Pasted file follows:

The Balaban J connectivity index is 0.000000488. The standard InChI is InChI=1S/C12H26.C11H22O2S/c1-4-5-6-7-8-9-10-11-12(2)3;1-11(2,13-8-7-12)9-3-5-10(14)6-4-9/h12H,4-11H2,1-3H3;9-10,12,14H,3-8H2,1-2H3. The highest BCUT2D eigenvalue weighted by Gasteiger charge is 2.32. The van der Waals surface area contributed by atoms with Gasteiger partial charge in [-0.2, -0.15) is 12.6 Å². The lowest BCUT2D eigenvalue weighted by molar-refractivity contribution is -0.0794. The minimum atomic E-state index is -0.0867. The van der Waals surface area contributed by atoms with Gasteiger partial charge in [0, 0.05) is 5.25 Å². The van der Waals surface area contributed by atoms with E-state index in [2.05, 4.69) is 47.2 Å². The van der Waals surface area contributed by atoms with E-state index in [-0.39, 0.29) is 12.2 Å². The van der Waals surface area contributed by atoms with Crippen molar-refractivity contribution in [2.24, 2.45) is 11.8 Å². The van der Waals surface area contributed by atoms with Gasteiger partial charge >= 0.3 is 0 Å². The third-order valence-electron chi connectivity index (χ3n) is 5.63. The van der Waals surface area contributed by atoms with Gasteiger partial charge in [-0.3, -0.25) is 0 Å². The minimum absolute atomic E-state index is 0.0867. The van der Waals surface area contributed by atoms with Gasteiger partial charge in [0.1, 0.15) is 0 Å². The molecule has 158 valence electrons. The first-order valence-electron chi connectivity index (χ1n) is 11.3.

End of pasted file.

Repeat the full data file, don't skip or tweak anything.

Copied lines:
The Balaban J connectivity index is 0.000000488. The standard InChI is InChI=1S/C12H26.C11H22O2S/c1-4-5-6-7-8-9-10-11-12(2)3;1-11(2,13-8-7-12)9-3-5-10(14)6-4-9/h12H,4-11H2,1-3H3;9-10,12,14H,3-8H2,1-2H3. The highest BCUT2D eigenvalue weighted by Gasteiger charge is 2.32. The van der Waals surface area contributed by atoms with Gasteiger partial charge in [-0.2, -0.15) is 12.6 Å². The lowest BCUT2D eigenvalue weighted by molar-refractivity contribution is -0.0794. The minimum atomic E-state index is -0.0867. The van der Waals surface area contributed by atoms with Gasteiger partial charge in [0, 0.05) is 5.25 Å². The van der Waals surface area contributed by atoms with E-state index in [2.05, 4.69) is 47.2 Å². The van der Waals surface area contributed by atoms with E-state index in [-0.39, 0.29) is 12.2 Å². The van der Waals surface area contributed by atoms with Crippen molar-refractivity contribution in [2.24, 2.45) is 11.8 Å². The van der Waals surface area contributed by atoms with Gasteiger partial charge >= 0.3 is 0 Å². The third-order valence-electron chi connectivity index (χ3n) is 5.63. The van der Waals surface area contributed by atoms with Gasteiger partial charge in [-0.3, -0.25) is 0 Å². The minimum absolute atomic E-state index is 0.0867. The van der Waals surface area contributed by atoms with Gasteiger partial charge in [0.1, 0.15) is 0 Å². The molecule has 158 valence electrons. The first-order valence-electron chi connectivity index (χ1n) is 11.3.